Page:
a question from Russia (New York accent)

Fri Dec 17 20:19:43 UTC 1999

Below is a query from Russia regarding the New York Accent.  The
original was evidently sent to "Occupant, NYU Library."  It was
forwarded to our Russian specialist, who has sent it to me.

------- Forwarded Message Follows -------

Date forwarded: Thu, 16 Dec 1999 22:57:52 -0500
Date sent:      Wed, 15 Dec 1999 14:58:08 +0300
Forwarded by:   AQUILA at elmer4.bobst.nyu.edu
From:           NATA ANDREEVA <nata_andreeva at mail.ru>
Subject:        please, help!
Forwarded to:   aquila at elmer7.bobst.nyu.edu
To:             libweb at nyu.edu

Dear colligues,
   I'm awfully sorry to bother you.I'm a third-year student of the Moscow
   State University.I'm interested in phonetics and the subject of my
   research is the New York accent.Unfortunately we have awfully limited
   amount of any information in this area in Moscow.Could you please give me
   a list of people who can help me.
Thank you all the same.

I have already replied to the Russian specialist with:
                the addresses of this list and of the Archive
                references to the book by Allan Hubbell (who once told
me that I was born on one side or the other of the Connecticut River,
but he couldn't tell which side) and to the dissertation by Yakira
Frank, which, as a dissertation is available cheaply on demand,
though whether American-cheap is cheap in Moscow is a good question.

I have checked the Archive myself, but found less than I expected,
and little that seemed useful.  I think I remember more passing
by this past year+ than I found, in fact.  I had searched "new york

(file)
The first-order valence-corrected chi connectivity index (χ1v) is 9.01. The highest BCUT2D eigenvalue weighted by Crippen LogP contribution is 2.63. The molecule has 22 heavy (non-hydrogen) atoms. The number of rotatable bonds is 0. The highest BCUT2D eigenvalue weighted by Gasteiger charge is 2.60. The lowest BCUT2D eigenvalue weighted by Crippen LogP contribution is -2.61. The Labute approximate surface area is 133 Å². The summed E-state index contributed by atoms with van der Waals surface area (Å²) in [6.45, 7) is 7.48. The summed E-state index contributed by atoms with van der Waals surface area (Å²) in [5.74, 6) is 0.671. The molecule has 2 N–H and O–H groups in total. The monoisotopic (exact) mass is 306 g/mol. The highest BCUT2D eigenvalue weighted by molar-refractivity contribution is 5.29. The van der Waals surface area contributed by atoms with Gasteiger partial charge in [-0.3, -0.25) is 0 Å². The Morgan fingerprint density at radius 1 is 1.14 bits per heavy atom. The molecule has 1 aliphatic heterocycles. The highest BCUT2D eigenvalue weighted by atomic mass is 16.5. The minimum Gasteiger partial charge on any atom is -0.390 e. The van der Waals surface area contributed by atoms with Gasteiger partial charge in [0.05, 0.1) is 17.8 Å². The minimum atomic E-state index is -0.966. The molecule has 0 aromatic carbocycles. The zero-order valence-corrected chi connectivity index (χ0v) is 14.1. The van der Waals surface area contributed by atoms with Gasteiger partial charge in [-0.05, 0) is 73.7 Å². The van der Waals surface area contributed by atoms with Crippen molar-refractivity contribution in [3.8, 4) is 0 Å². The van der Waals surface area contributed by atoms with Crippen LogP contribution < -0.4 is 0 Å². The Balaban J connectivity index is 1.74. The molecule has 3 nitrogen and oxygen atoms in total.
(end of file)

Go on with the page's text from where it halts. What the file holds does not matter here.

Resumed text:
accent" and "Brooklyn accent".  Are there better terms?

        There had been a query posted a few weeks ago from someone wanting
audio examples of New York speech.  I gave thought at the time of
posting the following suggestions, but didn't.
                Some months ago I had posted a question as to the value of the
tapes included in Jerry Blunt's books "stage Dialects" and "More
Stage Dialects", but there were no responses.  Are they
authentic and useful for questions such as this?
                A movie shot was in Gravesend (the district of Brooklyn just north
of Coney Island, where I lived from 1972 to about 1992) by local
boys in 1996.  The director/screenwriter was Salvatore Stabile, 21 or
22.  This caused a brief stir, Stabile and the actors headed for
Hollywood, and haven"t been heard from since.  It was released on
video, which has since been remaindered.  This should be a good
source for the speech of young white ethnics.  Actually, for all I
know, the actors could all really be alumni of Groton, putting on New
York accents, but the NY Times says they are genuine cugines from
Avenue U, and they sound authentic to me.  I saw another movie
several years ago being shot in the neighborhood by a local guy,
self-financed, but I have never heard that it was released.
                Richard Feynman, the physicist, was born in Queens, and from what's
said in "You Must Be Joking" was notorious among his colleagues for
retaining his New York accent.  A year or so ago a book and tape was
published called "Feynman's Lost Lecture".  Worth listening to.
                A local radio station broadcasts every morning a stock market
report by an analyst named Larry Wachtel, who's from the Bronx, I
believe, and has been saluted for refusing to cultivate a more
acceptable accent.  He's been mentioned in the Times from the early
70s, and so is presumably past 60.  This is of use only to those
within range of WINS, 1010.
                I attended a concert last month featuring the tenor saxaphonist
Flip Phillips.  He's in his 70s, was born in Brooklyn, and sounds it.
 His name originally was Filippo (given or family?).  I do not know
whether there are recordings of concerts or live broadcasts in which
he would be heard announcing the tunes or bantering with the other

P.S.  I have been experiencing difficulty typing recently, and as a
result typed this with one finger.  If there are more typos than
usual, this is the cause.


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